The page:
‘H’ the marginal letter. Vowel or Consonant?

Consider this:

As perfect, thee, thine image, as thou art;
Sublime, as sculpture’s ideation, see;
Though, only in my thought, ideals exist,
Mine hands believe perfection thus to be.

Do not I trust this truth mine hands impart?
When next they touch conviction wrought of fire.
This certitude of which mine eyes insist?
When they confirm withal mine hands acquire.

Wherefore our brothers, hath He given heart?
That, for the other, petuous, doth burn.
For she, from whom our brothers’ ribs consist,
Do all of us, so undespoilt, yearn.

For one, with art, we praise His strength thereof;
The other, doth enlist with us, His love.

Proper grammar in the archaic sense. In cases wherein ‘my’ or ‘a’ precede a word beginning with ‘h’ this is what is generally done. This differs in more modern times between British English and American, wherein ‘h’ is treated more like a consonant, eg. ‘an hotel’ rather than ‘a’ hotel. Possibly this is because most American dialects are harsher, or rather use more air. British English is more like Spanish in that it reserves breath more–particularly in the upper class dialects. Speak Spanish or upper class British or even upper class Bostonian with a candle flame in front of your mouth and in all three cases the flame will not dance. Where as with some dialects the flame will dance about. There are even some dialects before which the flame will not survive at all.

So consider the same offering thus:

As perfect, thee, thine image, as thou art;
Sublime, as sculpture’s ideation, see;
Though, only in my thought, ideals exist,
My hands believe perfection thus to be.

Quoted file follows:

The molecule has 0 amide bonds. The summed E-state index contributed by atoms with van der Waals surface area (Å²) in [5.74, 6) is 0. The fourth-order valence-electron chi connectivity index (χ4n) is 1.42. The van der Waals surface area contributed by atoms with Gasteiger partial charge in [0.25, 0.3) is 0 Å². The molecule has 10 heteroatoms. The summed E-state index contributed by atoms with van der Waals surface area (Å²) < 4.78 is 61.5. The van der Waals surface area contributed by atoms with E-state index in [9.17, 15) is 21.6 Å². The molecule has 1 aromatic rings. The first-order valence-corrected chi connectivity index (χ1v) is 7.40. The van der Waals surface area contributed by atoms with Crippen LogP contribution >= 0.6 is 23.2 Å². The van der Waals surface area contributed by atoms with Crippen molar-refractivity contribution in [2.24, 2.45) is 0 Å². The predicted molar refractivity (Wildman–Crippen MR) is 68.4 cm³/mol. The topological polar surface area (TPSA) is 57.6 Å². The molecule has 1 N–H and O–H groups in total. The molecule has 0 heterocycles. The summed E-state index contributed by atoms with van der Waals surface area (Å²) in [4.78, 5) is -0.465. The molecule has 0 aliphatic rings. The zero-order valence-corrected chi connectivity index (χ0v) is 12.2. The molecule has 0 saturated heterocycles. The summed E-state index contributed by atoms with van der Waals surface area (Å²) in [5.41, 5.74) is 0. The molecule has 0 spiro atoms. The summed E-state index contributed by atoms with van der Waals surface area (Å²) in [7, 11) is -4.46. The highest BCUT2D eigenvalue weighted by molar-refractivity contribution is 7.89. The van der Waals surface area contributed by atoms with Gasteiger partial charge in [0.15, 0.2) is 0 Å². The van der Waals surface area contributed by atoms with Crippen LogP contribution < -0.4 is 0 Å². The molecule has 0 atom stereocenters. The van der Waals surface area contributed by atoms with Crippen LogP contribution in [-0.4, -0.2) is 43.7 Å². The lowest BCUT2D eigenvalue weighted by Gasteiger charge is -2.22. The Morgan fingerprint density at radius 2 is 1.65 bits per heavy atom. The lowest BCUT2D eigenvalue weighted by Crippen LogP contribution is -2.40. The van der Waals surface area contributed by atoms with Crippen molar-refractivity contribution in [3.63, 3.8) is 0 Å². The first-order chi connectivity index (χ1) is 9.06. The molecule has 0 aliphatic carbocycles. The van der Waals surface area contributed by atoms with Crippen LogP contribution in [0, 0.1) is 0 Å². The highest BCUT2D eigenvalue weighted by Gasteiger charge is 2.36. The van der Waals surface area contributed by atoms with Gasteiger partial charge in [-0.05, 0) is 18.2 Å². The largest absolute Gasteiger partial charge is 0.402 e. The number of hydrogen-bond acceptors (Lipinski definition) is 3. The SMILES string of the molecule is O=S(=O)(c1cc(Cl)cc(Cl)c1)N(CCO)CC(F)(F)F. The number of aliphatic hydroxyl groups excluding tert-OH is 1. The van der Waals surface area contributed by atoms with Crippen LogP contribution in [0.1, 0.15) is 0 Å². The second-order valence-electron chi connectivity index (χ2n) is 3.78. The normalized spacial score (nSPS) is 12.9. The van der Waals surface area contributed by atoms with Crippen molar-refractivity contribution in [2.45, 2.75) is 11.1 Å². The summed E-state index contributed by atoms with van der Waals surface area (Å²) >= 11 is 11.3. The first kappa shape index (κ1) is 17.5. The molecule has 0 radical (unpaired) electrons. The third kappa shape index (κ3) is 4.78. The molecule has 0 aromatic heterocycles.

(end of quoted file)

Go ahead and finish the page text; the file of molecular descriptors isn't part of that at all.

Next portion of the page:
Do not I trust this truth my hands impart?
When next they touch conviction wrought of fire.
This certitude of which mine eyes insist?
When they confirm withal my hands acquire.

Wherefore our brothers, hath He given heart?
That, for the other, petuous, doth burn.
For she, from whom our brothers’ ribs consist,
Do all of us, so undespoilt, yearn.

For one, with art, we praise His strength thereof;
The other, doth enlist with us, His love.

The question is: Do I follow British convention. I am using British spell-check after all, giving a certain colour to my writing (as opposed to ‘color,’ heh!) I do this because I feel it would generally help me match the flavour of the mostly archaic style of writing I enjoy to write–and which my sweetheart enjoys to read.

The problem arises, at least for me, because I might like the sound of ‘my hand’ instead of ‘mine hand.’ It is a small distinction, sound is more important to poetry than to other forms of writing, so it is something to think about.

Yet I do observe other traditional conventions, such as capitalising pronouns dealing with the God of Abraham or of the Christians or even other mythologies, so perhaps I shouldn’t quibble over this one.  There are those cases where I do like the sound of ‘my’ better than ‘mine.’  with other vowels, I always use ‘mine’ and ‘an,’ because the sound is almost always more fluid sounding if I do.  But when dealing with ‘h,’ it can be an either-or proposition.   Even in cases where I think ‘my’ is better than ‘mine,’ I can speak the phrase aloud a few times and feel I can get used to it either way.